Q: I'm planning my first adventure tour outside the United States. Should I have a medical evacuation plan? What else do I need?
So you've planned a non-continental United States (non-CONUS) two-wheeled vacation (holiday, for those not from the United States) to a fascinating and remote destination. Packing is a cinch thanks to Lemmy’s, Bill’s and Panhead Jim’s helpful tips. Waypoints are loaded into your GPS, a local map is tucked away just in case, you have a current passport, local currency, motorcycle rental and gear (I'm a trauma surgeon … did you expect that I would leave that out?) secured and you are good to go.
Well, not quite. Preparation for international travel should also include preparation for your care if something goes wrong. Things that do not go as planned include crashes, gashes, broken things, infection and worse.
Preparation: immunizations, medications
Regardless of where you are traveling, it makes sense to determine if you need specific immunizations (no, there is not one yet for Zika). A host of websites offer guidance, such as the Centers for Disease Control, which offers information for 245 destinations (as an example, here is a link to their information for Mexico), and many institutions, like PENN Medicine (yes, I work at PENN), have a specific Travel Medicine division and clinic to help. Similar agencies in other countries also offer guidance, such as Ireland's Travel Medical Bureau.
Once you are appropriately immunized, a variety of medications that you find at the 24/7 Walgreens or CVS should go into your travel kit, since the back country of Mozambique seems curiously devoid of those stores. Moreover, if you do find a local pharmacy, the names of medications are often quite different. For example, acetaminophen (Tylenol) is commonly labeled as paracetamol overseas. Acetominophen, ibuprofen (or similar), and an anti-diarrheal agent are important to bring with you for pain management. Remember, your gut bacteria (called your microbiome) is rather different from that of individuals living in say, Egypt, due to eating different foods. When you are exposed to stuff that isn't yours, you body often tries to forcefully expel the offending agent(s). Yes, this will pass, but you should avoid dehydration while it happens, and an anti-diarrheal helps reduce your salt and water loss.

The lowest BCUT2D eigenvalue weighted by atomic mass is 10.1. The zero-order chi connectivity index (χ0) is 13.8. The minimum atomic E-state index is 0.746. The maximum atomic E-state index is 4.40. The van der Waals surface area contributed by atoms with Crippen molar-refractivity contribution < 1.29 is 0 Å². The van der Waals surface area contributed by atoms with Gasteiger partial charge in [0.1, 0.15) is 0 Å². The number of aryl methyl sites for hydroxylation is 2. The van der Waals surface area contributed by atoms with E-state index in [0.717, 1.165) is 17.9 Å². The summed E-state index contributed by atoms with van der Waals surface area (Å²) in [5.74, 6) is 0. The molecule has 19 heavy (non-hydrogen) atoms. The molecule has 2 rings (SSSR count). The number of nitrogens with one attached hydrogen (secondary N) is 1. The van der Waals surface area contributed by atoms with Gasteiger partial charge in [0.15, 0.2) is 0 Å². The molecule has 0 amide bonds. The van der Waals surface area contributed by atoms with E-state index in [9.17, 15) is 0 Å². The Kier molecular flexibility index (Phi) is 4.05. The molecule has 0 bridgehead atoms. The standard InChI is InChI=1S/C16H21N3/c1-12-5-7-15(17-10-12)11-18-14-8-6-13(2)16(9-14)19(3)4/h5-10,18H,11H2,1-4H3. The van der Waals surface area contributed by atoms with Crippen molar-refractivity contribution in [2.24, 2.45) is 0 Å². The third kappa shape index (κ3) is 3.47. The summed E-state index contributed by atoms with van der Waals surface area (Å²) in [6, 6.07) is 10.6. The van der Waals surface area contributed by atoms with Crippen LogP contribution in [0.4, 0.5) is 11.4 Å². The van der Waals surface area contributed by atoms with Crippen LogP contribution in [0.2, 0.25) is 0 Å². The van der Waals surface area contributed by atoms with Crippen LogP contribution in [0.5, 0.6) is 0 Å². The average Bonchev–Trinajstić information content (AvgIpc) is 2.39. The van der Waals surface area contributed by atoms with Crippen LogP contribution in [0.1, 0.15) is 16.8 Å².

For minor scrapes, cuts, etc., your immunization against tetanus is essential, and some lightweight dressings are important. Clean water for washing out your injury along with soap is key. There are a host of water purification pens, iodine drops and filters from which you can select your device of choice. Soap and alcohol-based sanitizers each have their place and have been reviewed in an earlier article. Of course, I do recommend having a serious injury kit as well, especially if you are traveling outside of the urban sprawl, where obtaining help may be hours after your injury.
Unlike most major cities, where transport times to a major medical facility are measured in minutes, interesting destinations have transport times that can instead take hours, and some may require you to get to help, instead of help coming to you. Cell phones may work, provided you have the right setup, but if you are far afield, a satellite phone is more reliable. Check with your carrier prior to departing to determine where you will have coverage and whether your personal phone will work there (with or without roaming charges). Minor injuries, including most bites and stings, can be handled most anywhere, but what about a major injury, or a serious medical condition, be it infection, a heart attack, or an intestinal blockage?